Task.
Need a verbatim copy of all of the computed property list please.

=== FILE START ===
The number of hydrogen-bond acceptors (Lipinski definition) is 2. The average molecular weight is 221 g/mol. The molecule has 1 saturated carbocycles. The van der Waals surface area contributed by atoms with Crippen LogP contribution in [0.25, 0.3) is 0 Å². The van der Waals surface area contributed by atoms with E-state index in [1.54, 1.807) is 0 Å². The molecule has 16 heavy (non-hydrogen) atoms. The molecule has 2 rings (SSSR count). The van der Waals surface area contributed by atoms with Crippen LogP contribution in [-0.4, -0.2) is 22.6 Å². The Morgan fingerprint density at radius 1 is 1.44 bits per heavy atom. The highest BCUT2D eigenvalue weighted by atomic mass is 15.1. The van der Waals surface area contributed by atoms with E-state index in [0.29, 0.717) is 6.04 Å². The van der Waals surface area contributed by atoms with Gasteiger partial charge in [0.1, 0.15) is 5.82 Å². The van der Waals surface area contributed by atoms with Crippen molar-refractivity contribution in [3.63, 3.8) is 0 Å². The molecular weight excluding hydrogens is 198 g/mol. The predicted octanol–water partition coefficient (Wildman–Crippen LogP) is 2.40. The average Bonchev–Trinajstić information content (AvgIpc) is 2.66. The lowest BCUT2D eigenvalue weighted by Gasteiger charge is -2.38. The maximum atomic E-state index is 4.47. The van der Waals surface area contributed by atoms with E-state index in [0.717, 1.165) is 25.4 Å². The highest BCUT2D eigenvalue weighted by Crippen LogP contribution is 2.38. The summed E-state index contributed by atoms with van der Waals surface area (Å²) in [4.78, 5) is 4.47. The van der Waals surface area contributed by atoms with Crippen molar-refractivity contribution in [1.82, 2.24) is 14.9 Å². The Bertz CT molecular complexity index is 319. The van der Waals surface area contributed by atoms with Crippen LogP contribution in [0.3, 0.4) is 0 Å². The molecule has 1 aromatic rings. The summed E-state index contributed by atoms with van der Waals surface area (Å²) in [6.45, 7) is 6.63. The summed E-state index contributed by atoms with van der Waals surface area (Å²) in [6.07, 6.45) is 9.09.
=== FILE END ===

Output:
The number of hydrogen-bond acceptors (Lipinski definition) is 2. The average molecular weight is 221 g/mol. The molecule has 1 saturated carbocycles. The van der Waals surface area contributed by atoms with Crippen LogP contribution in [0.25, 0.3) is 0 Å². The van der Waals surface area contributed by atoms with E-state index in [1.54, 1.807) is 0 Å². The molecule has 16 heavy (non-hydrogen) atoms. The molecule has 2 rings (SSSR count). The van der Waals surface area contributed by atoms with Crippen LogP contribution in [-0.4, -0.2) is 22.6 Å². The Morgan fingerprint density at radius 1 is 1.44 bits per heavy atom. The highest BCUT2D eigenvalue weighted by atomic mass is 15.1. The van der Waals surface area contributed by atoms with E-state index in [0.29, 0.717) is 6.04 Å². The van der Waals surface area contributed by atoms with Gasteiger partial charge in [0.1, 0.15) is 5.82 Å². The van der Waals surface area contributed by atoms with Crippen molar-refractivity contribution in [3.63, 3.8) is 0 Å². The molecular weight excluding hydrogens is 198 g/mol. The predicted octanol–water partition coefficient (Wildman–Crippen LogP) is 2.40. The average Bonchev–Trinajstić information content (AvgIpc) is 2.66. The lowest BCUT2D eigenvalue weighted by Gasteiger charge is -2.38. The maximum atomic E-state index is 4.47. The van der Waals surface area contributed by atoms with E-state index in [0.717, 1.165) is 25.4 Å². The highest BCUT2D eigenvalue weighted by Crippen LogP contribution is 2.38. The summed E-state index contributed by atoms with van der Waals surface area (Å²) in [4.78, 5) is 4.47. The van der Waals surface area contributed by atoms with Crippen molar-refractivity contribution in [1.82, 2.24) is 14.9 Å². The Bertz CT molecular complexity index is 319. The van der Waals surface area contributed by atoms with Crippen LogP contribution in [0.3, 0.4) is 0 Å². The molecule has 1 aromatic rings. The summed E-state index contributed by atoms with van der Waals surface area (Å²) in [6.45, 7) is 6.63. The summed E-state index contributed by atoms with van der Waals surface area (Å²) in [6.07, 6.45) is 9.09.